I have updated the winter photography Web page and map with the photo guide. With winter coming to the NP and the NP in winter operation mode, it's time to plan and prepare accordingly. This will last until late spring of next year when the snowpack is mostly gone and the areas below 5-6,000 feet elevation are clear of snow.
Winter in Mt. Rainier NP is a whole different world from the main tourist season of Memorial Day through Labor Day, and in some year, into October. It starts in the late fall of November and last until the late spring of April, even May in some years. It's separated by three overlapping but distinct periods, the pre-winter fall, the winter and the spring snowmelt.
If you're a winter person, and I've found outside of the mountain climbers who themselves are a whole unique group of people because they value Mt. Rainier for a different purpose, there seems to be three distinct types of Mt. Rainier folks. The first are the summer people (hikers) who love it from late spring at the end of the snowmelt to early fall with the first major storms and later snowstorms.
The second are the winter people (skiers, snowboarders, snowshoers, etal) who tolerate the summer period (some don't even go) and can't wait for the first snows and really the start of the permanent snow. And the third are those who enjoy both, namely Mt. Rainier anytime throughout the year. It's simply one giant playground to value and enjoy, the season only determines how they get there and what they do.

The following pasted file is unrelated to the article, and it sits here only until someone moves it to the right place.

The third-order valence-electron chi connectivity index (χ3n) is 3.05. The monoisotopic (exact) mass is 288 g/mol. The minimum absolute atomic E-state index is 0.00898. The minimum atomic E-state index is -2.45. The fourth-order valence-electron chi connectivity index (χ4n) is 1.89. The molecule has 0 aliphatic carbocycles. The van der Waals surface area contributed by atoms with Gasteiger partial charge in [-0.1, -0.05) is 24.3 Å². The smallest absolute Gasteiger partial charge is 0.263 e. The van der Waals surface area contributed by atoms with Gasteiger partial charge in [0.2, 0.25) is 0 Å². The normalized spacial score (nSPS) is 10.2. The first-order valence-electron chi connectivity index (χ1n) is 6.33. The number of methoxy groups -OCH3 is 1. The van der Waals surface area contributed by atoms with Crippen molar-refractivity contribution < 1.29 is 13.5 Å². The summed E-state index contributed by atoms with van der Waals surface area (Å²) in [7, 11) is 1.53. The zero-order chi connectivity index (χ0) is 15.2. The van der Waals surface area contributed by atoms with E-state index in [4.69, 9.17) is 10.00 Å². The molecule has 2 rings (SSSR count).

There is a smaller last group who can't be labelled because they have their own periods they like Mt. Rainier NP, which doesn't fit any distinct group. I'm one of those, more a summer person but my favorite times are early spring, before Memorial Day and late fall, after Labor Day and into October. I love the cooler but not cold weather, the lack of people, and the occasional snow.
Winter is more a time I hibernate due having Raynaud's Syndrome with hurts more in cold weather every year. And last winter it found my toes, because I go barefoot all the time, with resulted in frostbite-like symptoms and damage to the toes. So winter is mixed blessing. I love it but I can't stay out in it very long. Sucks for photography.
Anyway, the updated winter guide is on-line and will be updated throughout the winter with the other news, access, conditions and prospectives Web pages.